John Wardle’s autodidactic curiosity

I would say, if I have one truly distinguishing character, it’s that I’m totally curious about everything,” John Wardle tells me, as if this weren’t obvious from the moment you meet him. In the brief span of our conversation, Wardle mentions his interest in new technologies for timber fabrication; the spatial history of Sydney’s rail infrastructure; the work of Brazilian architect Paulo Mendes da Rocha and his tactic of designing buildings to be entered from below; the structural system of the Murtoa Stick Shed in regional Victoria; the ambiguous way the Sir John Soane’s Museum is both private and public; the founding of Australia’s terracotta industry by Italian migrants; the art of Fiona Hall, Olafur Eliasson and Norio Imai; and his collection of Swiss-made Bolex movie cameras, an interest that was triggered by reading an interview with Stanley Kubrick in which he described throwing them out of the window in the making of A Clockwork Orange.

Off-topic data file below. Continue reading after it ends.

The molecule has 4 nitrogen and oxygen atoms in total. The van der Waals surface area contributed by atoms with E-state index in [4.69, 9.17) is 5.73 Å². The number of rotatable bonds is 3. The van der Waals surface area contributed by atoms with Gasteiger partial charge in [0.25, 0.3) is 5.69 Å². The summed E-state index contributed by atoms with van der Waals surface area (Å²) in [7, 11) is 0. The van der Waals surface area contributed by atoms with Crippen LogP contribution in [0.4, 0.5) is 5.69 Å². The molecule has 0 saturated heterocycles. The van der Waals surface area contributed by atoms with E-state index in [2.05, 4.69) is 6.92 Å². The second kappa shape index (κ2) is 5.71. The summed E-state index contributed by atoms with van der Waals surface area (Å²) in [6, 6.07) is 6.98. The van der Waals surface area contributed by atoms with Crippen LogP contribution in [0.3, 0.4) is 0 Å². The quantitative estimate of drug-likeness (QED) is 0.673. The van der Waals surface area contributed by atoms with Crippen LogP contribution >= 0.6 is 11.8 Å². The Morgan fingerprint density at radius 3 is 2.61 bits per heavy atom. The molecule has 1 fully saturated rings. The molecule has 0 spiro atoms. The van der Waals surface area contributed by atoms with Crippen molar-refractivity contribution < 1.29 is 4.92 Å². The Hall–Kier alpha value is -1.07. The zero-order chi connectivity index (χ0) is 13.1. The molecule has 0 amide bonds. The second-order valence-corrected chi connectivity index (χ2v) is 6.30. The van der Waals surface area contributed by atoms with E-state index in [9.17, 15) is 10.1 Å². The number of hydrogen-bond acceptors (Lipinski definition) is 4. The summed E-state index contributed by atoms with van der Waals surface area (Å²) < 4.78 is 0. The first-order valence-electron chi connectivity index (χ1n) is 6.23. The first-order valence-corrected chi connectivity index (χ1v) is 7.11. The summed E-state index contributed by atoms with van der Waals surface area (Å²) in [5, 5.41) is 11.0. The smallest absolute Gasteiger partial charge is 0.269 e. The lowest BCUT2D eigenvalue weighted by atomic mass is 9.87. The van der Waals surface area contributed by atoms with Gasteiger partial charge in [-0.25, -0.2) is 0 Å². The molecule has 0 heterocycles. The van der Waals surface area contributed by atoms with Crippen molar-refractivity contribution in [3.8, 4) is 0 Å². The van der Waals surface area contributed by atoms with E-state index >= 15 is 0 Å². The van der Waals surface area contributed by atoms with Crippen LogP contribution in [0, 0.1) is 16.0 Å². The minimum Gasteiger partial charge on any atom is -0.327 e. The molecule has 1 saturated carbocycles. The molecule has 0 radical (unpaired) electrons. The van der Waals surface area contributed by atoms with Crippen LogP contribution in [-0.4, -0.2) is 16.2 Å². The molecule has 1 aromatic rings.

Spinning from one topic to the next at the mercy of Wardle’s autodidactic curiosity, I’m feeling slightly dizzy, grasping for a metaphorical handrail to steady myself. What is the thing that ties all of these subjects together? What is the stable centre around which all of these ideas orbit? Then I realize that the foundation is this curiosity. There’s no way to reduce it down to an essence; the essence is more and more and more. “I’ve got an incredibly broad body of knowledge. It’s only about that deep,” he tells me, holding up his fingers pinched together, “but it’s enough to often find the quirky serendipitous story that could become the beginnings of an architectural narrative.”

Initial sketch for Shearer's Quarters at "Waterview" Bruny Island.

Initial sketch for Shearer’s Quarters at “Waterview” Bruny Island.